Hint: Don’t take the road that’s 15 times cheaper – because it will be due to the risk of imminent death…
First of all, you need to get to Rurrenabaque – a pain to try to pronounce, but a lovely little village 400km from La Paz nonetheless.
And, if you’re batshit crazy like us, take one of the deadliest roads in the world, in a rickety old bus, where a week earlier a bus had gone over the edge and killed a bunch of people. But when it’s barely one-sixth of the price of a plane ticket – taking our lives into our own hands all seemed worth it at the time. Especially as we showed up for the bus ride, hungover and with green paint smeared all over our faces, from celebrating far too hard after making it down Death Road via bike. Yes, as if it wasn’t enough that we could’ve careered over the edge on two wheels, we were now going to give it a go on six.
About an hour into the trip I was already pledging my entire life savings towards any other mode of transport to get there. I’d walk if someone would let me out of that goddamn oversized tin can, teetering dangerously close an edge that was really a sheer cliff at least a kilometre from the ground. I, of course, had luckily landed myself the coveted window seat. Every time I glanced out the side of the bus, I had to convince myself we were still on solid ground, and not falling through mid-air. It was impossible to see and evidence of a road, we must have been centimetres from the edge. At one point, we had to reverse to let a car coming the other way through. I almost passed out at the thought of what manoeuvring across a road barely wider than a single driveway involved, and if our driver was alert enough to handle it
Thank god we only had EIGHTEEN TO TWENTY-NINE HOURS of this left.
Somewhere along the way, we heard chirping from above us and one of the passengers stuck their neck out the window to inspect the luggage crammed onto the roof. Alas, an entire box of tiny chicks had managed to free themselves from captivity and were roaming free on the roof of the bus. One fell from its perch on a corner our driver took particularly erratically, mercifully caught by a man who’d taken it upon himself to guard the wayward chicks for the rest of the drive – his head stuck out the window at a right angle, overseeing the sheer drop below.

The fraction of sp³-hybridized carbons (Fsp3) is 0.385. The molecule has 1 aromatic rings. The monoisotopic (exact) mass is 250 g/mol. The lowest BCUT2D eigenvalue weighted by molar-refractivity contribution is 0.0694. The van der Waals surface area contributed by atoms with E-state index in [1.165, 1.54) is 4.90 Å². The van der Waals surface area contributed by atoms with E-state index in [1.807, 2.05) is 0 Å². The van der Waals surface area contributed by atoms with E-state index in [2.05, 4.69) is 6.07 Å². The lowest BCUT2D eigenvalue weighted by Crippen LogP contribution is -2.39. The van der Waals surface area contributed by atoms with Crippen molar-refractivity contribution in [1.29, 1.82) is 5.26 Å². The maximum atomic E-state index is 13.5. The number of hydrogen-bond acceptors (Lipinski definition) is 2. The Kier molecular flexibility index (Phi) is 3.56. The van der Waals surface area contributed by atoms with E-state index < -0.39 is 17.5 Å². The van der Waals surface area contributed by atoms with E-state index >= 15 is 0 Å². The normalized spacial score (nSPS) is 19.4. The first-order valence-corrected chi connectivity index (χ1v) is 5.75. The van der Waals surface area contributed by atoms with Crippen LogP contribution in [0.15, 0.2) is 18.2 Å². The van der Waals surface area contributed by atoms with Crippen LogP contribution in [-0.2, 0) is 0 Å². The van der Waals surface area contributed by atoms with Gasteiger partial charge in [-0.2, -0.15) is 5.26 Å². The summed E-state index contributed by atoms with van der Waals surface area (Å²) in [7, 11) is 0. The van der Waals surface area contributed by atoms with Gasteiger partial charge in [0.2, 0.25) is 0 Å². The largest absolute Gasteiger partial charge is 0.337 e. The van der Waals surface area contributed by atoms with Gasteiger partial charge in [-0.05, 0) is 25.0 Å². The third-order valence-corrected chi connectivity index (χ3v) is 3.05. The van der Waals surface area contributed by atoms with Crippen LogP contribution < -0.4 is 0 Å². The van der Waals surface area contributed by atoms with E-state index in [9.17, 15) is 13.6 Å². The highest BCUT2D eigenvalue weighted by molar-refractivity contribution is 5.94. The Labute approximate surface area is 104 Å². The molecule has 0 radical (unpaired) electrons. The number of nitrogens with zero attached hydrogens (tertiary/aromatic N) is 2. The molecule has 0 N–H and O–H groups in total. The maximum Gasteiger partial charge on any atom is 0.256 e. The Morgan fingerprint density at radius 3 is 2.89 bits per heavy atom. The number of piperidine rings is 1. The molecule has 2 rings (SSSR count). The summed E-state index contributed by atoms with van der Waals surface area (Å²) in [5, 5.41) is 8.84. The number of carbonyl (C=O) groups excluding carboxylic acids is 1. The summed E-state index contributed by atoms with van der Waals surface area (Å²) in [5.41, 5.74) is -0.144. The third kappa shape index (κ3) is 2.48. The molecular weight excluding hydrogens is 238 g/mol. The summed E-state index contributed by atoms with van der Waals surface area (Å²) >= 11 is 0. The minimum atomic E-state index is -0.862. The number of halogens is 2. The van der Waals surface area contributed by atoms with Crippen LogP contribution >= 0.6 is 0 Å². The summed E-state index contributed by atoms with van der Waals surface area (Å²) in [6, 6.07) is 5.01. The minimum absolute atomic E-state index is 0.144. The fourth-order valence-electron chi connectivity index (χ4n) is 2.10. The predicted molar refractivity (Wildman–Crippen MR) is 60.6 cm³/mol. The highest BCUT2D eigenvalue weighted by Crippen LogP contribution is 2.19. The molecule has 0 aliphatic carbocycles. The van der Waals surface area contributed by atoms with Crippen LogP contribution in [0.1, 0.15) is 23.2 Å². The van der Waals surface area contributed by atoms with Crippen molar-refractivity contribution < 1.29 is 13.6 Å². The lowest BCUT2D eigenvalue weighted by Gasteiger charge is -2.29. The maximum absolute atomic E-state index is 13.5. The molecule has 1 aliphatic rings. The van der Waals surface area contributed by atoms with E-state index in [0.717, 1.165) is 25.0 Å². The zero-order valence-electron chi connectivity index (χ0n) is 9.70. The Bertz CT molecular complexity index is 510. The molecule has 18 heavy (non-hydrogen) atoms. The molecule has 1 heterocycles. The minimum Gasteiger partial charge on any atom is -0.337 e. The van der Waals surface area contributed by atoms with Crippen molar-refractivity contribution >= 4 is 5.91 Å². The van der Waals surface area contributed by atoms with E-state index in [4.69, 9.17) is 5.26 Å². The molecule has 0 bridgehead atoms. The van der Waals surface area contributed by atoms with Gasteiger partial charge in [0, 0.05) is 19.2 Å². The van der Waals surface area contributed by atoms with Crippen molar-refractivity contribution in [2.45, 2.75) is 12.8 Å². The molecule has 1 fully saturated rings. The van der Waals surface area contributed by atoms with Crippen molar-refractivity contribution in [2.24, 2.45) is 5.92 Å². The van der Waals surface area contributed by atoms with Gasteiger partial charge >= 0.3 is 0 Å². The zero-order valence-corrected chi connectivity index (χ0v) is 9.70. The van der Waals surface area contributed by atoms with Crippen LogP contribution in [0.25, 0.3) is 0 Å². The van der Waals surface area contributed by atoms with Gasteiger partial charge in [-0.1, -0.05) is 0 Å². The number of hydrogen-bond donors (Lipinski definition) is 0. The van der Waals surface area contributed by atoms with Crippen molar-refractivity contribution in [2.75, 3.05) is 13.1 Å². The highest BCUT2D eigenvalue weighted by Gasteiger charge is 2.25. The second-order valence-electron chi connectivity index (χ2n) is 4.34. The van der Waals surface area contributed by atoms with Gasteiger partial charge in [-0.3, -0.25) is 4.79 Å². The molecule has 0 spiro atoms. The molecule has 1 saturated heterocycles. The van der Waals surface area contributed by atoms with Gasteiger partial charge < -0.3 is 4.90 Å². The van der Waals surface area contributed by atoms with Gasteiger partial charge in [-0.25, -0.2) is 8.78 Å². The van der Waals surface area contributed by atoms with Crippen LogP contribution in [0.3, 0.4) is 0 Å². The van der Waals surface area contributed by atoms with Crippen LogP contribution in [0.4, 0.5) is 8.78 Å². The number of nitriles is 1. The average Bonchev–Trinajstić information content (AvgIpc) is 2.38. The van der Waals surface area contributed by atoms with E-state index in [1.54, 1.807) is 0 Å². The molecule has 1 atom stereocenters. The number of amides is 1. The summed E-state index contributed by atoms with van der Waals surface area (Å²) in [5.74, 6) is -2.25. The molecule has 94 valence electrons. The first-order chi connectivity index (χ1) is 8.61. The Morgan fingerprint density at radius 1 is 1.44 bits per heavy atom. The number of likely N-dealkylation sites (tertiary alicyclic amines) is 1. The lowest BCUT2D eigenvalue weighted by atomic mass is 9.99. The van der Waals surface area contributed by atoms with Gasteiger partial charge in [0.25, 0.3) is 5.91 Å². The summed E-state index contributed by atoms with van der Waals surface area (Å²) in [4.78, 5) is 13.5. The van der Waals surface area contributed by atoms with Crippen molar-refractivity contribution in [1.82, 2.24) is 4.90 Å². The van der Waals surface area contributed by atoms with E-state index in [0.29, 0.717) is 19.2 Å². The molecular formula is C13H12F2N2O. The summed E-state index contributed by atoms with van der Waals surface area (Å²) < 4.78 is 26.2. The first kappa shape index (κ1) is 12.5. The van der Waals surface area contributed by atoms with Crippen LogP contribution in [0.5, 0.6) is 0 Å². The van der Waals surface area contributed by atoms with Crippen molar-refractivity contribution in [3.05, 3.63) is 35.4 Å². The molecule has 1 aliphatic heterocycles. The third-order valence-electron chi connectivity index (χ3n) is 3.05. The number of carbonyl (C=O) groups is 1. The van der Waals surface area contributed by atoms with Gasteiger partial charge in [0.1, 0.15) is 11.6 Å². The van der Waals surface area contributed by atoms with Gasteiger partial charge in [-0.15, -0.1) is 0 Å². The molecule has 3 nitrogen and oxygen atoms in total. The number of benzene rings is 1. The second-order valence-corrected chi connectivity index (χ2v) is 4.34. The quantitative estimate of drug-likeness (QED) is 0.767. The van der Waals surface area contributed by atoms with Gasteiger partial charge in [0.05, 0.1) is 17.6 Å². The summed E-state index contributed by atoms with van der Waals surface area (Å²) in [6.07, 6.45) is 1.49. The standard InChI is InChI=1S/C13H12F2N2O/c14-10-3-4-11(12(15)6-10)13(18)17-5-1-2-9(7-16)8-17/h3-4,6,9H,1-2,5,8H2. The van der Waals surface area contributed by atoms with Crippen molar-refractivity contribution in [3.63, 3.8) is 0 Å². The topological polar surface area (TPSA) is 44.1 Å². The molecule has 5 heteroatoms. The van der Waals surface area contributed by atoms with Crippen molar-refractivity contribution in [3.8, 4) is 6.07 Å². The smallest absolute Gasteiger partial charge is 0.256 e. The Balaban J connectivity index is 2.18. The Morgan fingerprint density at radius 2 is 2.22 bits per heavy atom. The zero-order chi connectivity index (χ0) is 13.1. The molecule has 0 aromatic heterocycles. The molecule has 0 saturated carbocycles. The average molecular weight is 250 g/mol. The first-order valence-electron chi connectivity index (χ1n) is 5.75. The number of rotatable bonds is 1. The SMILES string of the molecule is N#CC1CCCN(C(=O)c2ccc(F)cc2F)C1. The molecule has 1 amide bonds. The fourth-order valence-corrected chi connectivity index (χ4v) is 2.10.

I remember taking two sleeping pills to knock myself out. When this didn’t work – possibly because of my irrevocable shaking and sheer terror racing through my mind – I took a third. It was only fitting that five minutes later we’d stop for a dinner stop and I’d be rudely awoken and forced off the bus, left to stumble haphazardly through town, spaced out at the worst possible time. I slept the rest of the way, dreaming of chicks raining from the sky.
God knows how many hours later, I woke up with the commotion of everyone exiting the bus. We’d made it to Rurrenabaque. Not only had we lived to tell the tale, but the chicks were still there too – somehow having bunkered down behind the suitcases and surviving being swept off the roof. There was a lot of whooping and clapping at that point.
Not enough for us to even contemplate returning via the same route. Once we’d ditched our bags at the hostel, we went immediately to an airline ticket counter and forked over more money than we’d spent in two weeks for a seat on a plane back to La Paz.
While there’s certainly less ‘We’re very much going to die’ moments, there’s not many merits to this mode of transport, either. You’ll check in in a tiny garden shed set on a patch of tarmac in an overgrown grassy field, and then wait – scattered sporadically – in said grassy field. You’ll enter the tiny tin can with wings, and wonder if you should’ve taken the bus not fit for the road back; there was still less air to fall through. But, after a smooth takeoff and relatively smooth (and short; about 40 minutes. Why we insisted on bussing, I’ll never remember) flight, you’ll have an exceptional view over the undulating hills holding La Paz.
Regardless, you’ll still look around bewilderingly as the passengers clap upon landing.